clock menu more-arrow no yes mobile

Filed under:

CTA reveals route, four new stations for Far South Side Red Line extension

New, 10 comments

The news brings the long-discussed project one step closer to reality

A rendering of new station at 103rd Street.
City of Chicago

The planned extension of the Chicago Transit Authority’s Red Line from 95th Street south to 130th Street took a big step forward Friday as officials announced the proposed path for the long-overdue transit improvement project.

Departing from the soon-to-be-revamped 95th Street terminal, the “preferred alignment”—or route—would run along the west side of the Union Pacific Railroad line to about 109th Street. From there, it would move to the east side of the U.P. tracks and continue south, cross the Metra Electric tracks near 119th street, and finally terminate at 130th Street.

A map showing newly announced track alignment for Chicago’s southern Red Line extension.
City of Chicago

According to the CTA, the final alignment was reached based on feedback from the community and a desire to acquire as few private properties as possible. While earlier iterations of the extension could have consumed as many as 259 parcels, the current plan limits acquisitions to 154 privately owned lots, reports the Chicago Tribune.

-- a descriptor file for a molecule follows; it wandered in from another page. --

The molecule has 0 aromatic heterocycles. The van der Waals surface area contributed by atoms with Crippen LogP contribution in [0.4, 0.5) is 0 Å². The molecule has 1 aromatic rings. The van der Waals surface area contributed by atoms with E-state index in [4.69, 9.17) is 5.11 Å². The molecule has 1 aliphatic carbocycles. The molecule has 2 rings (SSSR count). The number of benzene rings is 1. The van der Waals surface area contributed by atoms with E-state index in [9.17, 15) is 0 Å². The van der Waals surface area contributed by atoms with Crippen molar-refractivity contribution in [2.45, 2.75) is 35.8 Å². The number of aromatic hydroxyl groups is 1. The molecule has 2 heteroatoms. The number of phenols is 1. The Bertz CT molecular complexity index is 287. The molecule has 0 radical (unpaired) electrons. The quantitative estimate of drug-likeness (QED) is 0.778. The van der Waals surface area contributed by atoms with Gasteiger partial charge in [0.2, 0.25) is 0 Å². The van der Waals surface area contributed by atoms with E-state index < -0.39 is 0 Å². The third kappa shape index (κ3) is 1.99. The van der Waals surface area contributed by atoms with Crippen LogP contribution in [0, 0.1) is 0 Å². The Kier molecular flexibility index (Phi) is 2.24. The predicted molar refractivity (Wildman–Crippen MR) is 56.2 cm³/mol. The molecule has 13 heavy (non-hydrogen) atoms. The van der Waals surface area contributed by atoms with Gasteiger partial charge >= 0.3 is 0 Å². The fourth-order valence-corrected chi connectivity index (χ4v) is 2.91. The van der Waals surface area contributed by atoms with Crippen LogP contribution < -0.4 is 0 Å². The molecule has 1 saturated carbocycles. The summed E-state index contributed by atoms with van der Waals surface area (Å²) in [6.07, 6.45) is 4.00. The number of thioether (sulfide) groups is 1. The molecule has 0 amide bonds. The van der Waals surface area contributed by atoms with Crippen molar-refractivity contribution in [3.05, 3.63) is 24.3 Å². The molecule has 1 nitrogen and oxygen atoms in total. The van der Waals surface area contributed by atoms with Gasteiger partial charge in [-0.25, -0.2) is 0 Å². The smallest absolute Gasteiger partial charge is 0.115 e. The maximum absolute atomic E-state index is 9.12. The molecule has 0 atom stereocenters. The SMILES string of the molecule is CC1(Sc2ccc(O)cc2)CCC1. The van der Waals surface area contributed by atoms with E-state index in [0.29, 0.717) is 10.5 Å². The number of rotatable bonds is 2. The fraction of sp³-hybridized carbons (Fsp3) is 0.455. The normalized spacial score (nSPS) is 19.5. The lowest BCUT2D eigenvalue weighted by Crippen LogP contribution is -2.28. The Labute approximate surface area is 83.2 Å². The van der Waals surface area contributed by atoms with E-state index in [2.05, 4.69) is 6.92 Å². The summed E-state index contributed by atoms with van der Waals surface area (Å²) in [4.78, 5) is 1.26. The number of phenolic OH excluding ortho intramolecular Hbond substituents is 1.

In addition to 5.3 miles of new track, the extension calls for the creation of four new stations at 103rd Street, 111th Street, Michigan Avenue near 115th Street, and—of course—a 130th Street terminal in the Far South Side community of Riverdale.

The news is a key milestone for an infrastructure project that will bring vital rail service to residents of Chicago’s Far South Side as well as “the jobs and economic opportunities that go with it,” said Mayor Emanuel in a statement.

Construction on the $2.3 billion undertaking is dependent on funding and will require the CTA to seek financing from both local and federal governmental sources. The creation of a transit-specific Tax Increment Financing district for the project is a possibly, but so far no decision regarding TIF has been made.

If the city can secure funding, construction could begin in 2022. Once underway, the project will take an estimated four years to complete. In the meantime, the CTA will complete an environmental impact study required to apply for more than $1 billion in federal money.

An open house to present details of the alignment plan to local residents has been set for Feb. 13 at 6 p.m. at the Gwendolyn Brooks College Preparatory Academy gymnasium at 250 E. 111th Street.